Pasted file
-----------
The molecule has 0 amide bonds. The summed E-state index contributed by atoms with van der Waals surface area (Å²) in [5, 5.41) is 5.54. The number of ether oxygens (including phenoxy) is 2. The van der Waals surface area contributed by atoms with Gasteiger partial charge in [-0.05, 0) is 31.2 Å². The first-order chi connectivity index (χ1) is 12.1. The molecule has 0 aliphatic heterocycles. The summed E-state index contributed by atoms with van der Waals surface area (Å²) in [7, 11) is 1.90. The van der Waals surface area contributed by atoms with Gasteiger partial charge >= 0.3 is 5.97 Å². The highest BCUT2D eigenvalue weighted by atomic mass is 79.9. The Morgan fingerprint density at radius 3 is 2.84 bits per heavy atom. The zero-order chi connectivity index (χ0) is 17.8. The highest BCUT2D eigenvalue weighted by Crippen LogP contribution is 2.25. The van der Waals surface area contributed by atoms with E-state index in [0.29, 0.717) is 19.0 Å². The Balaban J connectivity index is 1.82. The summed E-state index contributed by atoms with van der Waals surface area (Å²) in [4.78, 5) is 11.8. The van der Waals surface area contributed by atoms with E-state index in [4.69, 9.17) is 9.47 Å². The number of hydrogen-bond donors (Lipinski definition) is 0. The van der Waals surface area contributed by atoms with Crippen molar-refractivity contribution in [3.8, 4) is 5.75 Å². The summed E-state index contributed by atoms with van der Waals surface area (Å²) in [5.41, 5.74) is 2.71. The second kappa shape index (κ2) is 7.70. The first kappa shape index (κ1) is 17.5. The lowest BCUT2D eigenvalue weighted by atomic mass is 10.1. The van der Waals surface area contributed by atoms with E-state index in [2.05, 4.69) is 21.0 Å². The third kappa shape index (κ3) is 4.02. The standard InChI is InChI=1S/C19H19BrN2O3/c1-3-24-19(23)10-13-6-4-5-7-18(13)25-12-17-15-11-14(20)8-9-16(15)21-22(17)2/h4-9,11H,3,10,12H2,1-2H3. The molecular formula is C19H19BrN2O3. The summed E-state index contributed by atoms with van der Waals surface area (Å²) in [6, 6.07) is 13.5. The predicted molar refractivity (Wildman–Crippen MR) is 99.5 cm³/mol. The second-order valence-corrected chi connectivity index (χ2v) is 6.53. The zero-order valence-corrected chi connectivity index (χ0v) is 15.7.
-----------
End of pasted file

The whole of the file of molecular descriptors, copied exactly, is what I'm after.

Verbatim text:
The molecule has 0 amide bonds. The summed E-state index contributed by atoms with van der Waals surface area (Å²) in [5, 5.41) is 5.54. The number of ether oxygens (including phenoxy) is 2. The van der Waals surface area contributed by atoms with Gasteiger partial charge in [-0.05, 0) is 31.2 Å². The first-order chi connectivity index (χ1) is 12.1. The molecule has 0 aliphatic heterocycles. The summed E-state index contributed by atoms with van der Waals surface area (Å²) in [7, 11) is 1.90. The van der Waals surface area contributed by atoms with Gasteiger partial charge >= 0.3 is 5.97 Å². The highest BCUT2D eigenvalue weighted by atomic mass is 79.9. The Morgan fingerprint density at radius 3 is 2.84 bits per heavy atom. The zero-order chi connectivity index (χ0) is 17.8. The highest BCUT2D eigenvalue weighted by Crippen LogP contribution is 2.25. The van der Waals surface area contributed by atoms with E-state index in [0.29, 0.717) is 19.0 Å². The Balaban J connectivity index is 1.82. The summed E-state index contributed by atoms with van der Waals surface area (Å²) in [4.78, 5) is 11.8. The van der Waals surface area contributed by atoms with E-state index in [4.69, 9.17) is 9.47 Å². The number of hydrogen-bond donors (Lipinski definition) is 0. The van der Waals surface area contributed by atoms with Crippen molar-refractivity contribution in [3.8, 4) is 5.75 Å². The summed E-state index contributed by atoms with van der Waals surface area (Å²) in [5.41, 5.74) is 2.71. The second kappa shape index (κ2) is 7.70. The first kappa shape index (κ1) is 17.5. The lowest BCUT2D eigenvalue weighted by atomic mass is 10.1. The van der Waals surface area contributed by atoms with E-state index in [2.05, 4.69) is 21.0 Å². The third kappa shape index (κ3) is 4.02. The standard InChI is InChI=1S/C19H19BrN2O3/c1-3-24-19(23)10-13-6-4-5-7-18(13)25-12-17-15-11-14(20)8-9-16(15)21-22(17)2/h4-9,11H,3,10,12H2,1-2H3. The molecular formula is C19H19BrN2O3. The summed E-state index contributed by atoms with van der Waals surface area (Å²) in [6, 6.07) is 13.5. The predicted molar refractivity (Wildman–Crippen MR) is 99.5 cm³/mol. The second-order valence-corrected chi connectivity index (χ2v) is 6.53. The zero-order valence-corrected chi connectivity index (χ0v) is 15.7.